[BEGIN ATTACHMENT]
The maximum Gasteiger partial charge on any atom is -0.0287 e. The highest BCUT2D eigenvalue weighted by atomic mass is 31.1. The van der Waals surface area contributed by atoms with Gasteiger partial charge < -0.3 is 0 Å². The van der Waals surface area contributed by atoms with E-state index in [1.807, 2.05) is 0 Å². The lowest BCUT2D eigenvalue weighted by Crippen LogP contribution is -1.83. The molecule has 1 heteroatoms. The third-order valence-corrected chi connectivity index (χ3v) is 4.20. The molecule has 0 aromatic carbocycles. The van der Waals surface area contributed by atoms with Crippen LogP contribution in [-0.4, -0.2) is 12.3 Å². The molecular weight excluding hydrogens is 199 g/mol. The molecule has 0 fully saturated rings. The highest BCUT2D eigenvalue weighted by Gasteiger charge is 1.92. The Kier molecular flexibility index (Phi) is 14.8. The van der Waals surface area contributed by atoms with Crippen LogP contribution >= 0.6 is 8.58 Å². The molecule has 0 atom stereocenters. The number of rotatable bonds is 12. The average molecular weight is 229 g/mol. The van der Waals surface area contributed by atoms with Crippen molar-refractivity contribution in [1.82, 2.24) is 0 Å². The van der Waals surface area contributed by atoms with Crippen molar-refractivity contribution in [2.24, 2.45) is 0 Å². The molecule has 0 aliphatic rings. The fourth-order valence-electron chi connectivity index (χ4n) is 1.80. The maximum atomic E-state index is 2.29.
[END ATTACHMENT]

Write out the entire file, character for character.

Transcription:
The maximum Gasteiger partial charge on any atom is -0.0287 e. The highest BCUT2D eigenvalue weighted by atomic mass is 31.1. The van der Waals surface area contributed by atoms with Gasteiger partial charge < -0.3 is 0 Å². The van der Waals surface area contributed by atoms with E-state index in [1.807, 2.05) is 0 Å². The lowest BCUT2D eigenvalue weighted by Crippen LogP contribution is -1.83. The molecule has 1 heteroatoms. The third-order valence-corrected chi connectivity index (χ3v) is 4.20. The molecule has 0 aromatic carbocycles. The van der Waals surface area contributed by atoms with Crippen LogP contribution in [-0.4, -0.2) is 12.3 Å². The molecular weight excluding hydrogens is 199 g/mol. The molecule has 0 fully saturated rings. The highest BCUT2D eigenvalue weighted by Gasteiger charge is 1.92. The Kier molecular flexibility index (Phi) is 14.8. The van der Waals surface area contributed by atoms with Crippen LogP contribution >= 0.6 is 8.58 Å². The molecule has 0 atom stereocenters. The number of rotatable bonds is 12. The average molecular weight is 229 g/mol. The van der Waals surface area contributed by atoms with Crippen molar-refractivity contribution in [1.82, 2.24) is 0 Å². The van der Waals surface area contributed by atoms with Crippen molar-refractivity contribution in [2.24, 2.45) is 0 Å². The molecule has 0 aliphatic rings. The fourth-order valence-electron chi connectivity index (χ4n) is 1.80. The maximum atomic E-state index is 2.29.